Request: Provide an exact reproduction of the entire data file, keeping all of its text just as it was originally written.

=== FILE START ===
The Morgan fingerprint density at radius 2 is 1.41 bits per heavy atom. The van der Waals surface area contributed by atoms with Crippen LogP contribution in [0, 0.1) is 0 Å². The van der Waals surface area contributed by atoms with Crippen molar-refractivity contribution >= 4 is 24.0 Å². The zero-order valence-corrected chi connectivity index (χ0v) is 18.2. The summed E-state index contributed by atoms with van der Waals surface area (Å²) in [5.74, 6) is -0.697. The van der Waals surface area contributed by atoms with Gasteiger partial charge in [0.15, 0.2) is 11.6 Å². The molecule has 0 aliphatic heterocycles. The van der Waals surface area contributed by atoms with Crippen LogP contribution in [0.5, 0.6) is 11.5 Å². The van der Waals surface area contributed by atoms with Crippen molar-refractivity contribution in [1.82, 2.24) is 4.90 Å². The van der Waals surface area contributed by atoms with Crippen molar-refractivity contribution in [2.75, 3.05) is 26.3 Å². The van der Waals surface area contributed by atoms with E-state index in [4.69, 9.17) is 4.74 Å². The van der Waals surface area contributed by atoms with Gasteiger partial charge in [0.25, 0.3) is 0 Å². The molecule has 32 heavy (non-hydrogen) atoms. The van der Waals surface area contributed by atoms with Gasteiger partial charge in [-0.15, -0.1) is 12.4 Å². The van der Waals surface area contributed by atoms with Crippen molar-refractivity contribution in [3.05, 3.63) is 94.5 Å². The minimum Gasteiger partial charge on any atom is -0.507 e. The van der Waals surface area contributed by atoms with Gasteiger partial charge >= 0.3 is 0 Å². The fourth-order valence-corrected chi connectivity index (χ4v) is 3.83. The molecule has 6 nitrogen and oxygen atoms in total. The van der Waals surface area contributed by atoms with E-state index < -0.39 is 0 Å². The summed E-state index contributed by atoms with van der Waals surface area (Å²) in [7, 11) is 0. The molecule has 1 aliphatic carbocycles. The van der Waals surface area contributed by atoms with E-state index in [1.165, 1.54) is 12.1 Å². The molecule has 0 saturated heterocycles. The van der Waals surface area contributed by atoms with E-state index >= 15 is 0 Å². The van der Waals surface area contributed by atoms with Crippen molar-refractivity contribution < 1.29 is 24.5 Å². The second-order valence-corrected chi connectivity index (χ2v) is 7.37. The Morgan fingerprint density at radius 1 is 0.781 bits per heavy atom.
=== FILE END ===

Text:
The Morgan fingerprint density at radius 2 is 1.41 bits per heavy atom. The van der Waals surface area contributed by atoms with Crippen LogP contribution in [0, 0.1) is 0 Å². The van der Waals surface area contributed by atoms with Crippen molar-refractivity contribution >= 4 is 24.0 Å². The zero-order valence-corrected chi connectivity index (χ0v) is 18.2. The summed E-state index contributed by atoms with van der Waals surface area (Å²) in [5.74, 6) is -0.697. The van der Waals surface area contributed by atoms with Gasteiger partial charge in [0.15, 0.2) is 11.6 Å². The molecule has 0 aliphatic heterocycles. The van der Waals surface area contributed by atoms with Crippen LogP contribution in [0.5, 0.6) is 11.5 Å². The van der Waals surface area contributed by atoms with Crippen molar-refractivity contribution in [1.82, 2.24) is 4.90 Å². The van der Waals surface area contributed by atoms with Crippen molar-refractivity contribution in [2.75, 3.05) is 26.3 Å². The van der Waals surface area contributed by atoms with E-state index in [4.69, 9.17) is 4.74 Å². The van der Waals surface area contributed by atoms with Gasteiger partial charge in [0.25, 0.3) is 0 Å². The molecule has 32 heavy (non-hydrogen) atoms. The van der Waals surface area contributed by atoms with Gasteiger partial charge in [-0.15, -0.1) is 12.4 Å². The van der Waals surface area contributed by atoms with Crippen molar-refractivity contribution in [3.05, 3.63) is 94.5 Å². The minimum Gasteiger partial charge on any atom is -0.507 e. The van der Waals surface area contributed by atoms with Gasteiger partial charge >= 0.3 is 0 Å². The fourth-order valence-corrected chi connectivity index (χ4v) is 3.83. The molecule has 6 nitrogen and oxygen atoms in total. The van der Waals surface area contributed by atoms with E-state index < -0.39 is 0 Å². The summed E-state index contributed by atoms with van der Waals surface area (Å²) in [7, 11) is 0. The molecule has 1 aliphatic carbocycles. The van der Waals surface area contributed by atoms with E-state index in [1.165, 1.54) is 12.1 Å². The molecule has 0 saturated heterocycles. The van der Waals surface area contributed by atoms with E-state index >= 15 is 0 Å². The van der Waals surface area contributed by atoms with Crippen molar-refractivity contribution < 1.29 is 24.5 Å². The second-order valence-corrected chi connectivity index (χ2v) is 7.37. The Morgan fingerprint density at radius 1 is 0.781 bits per heavy atom.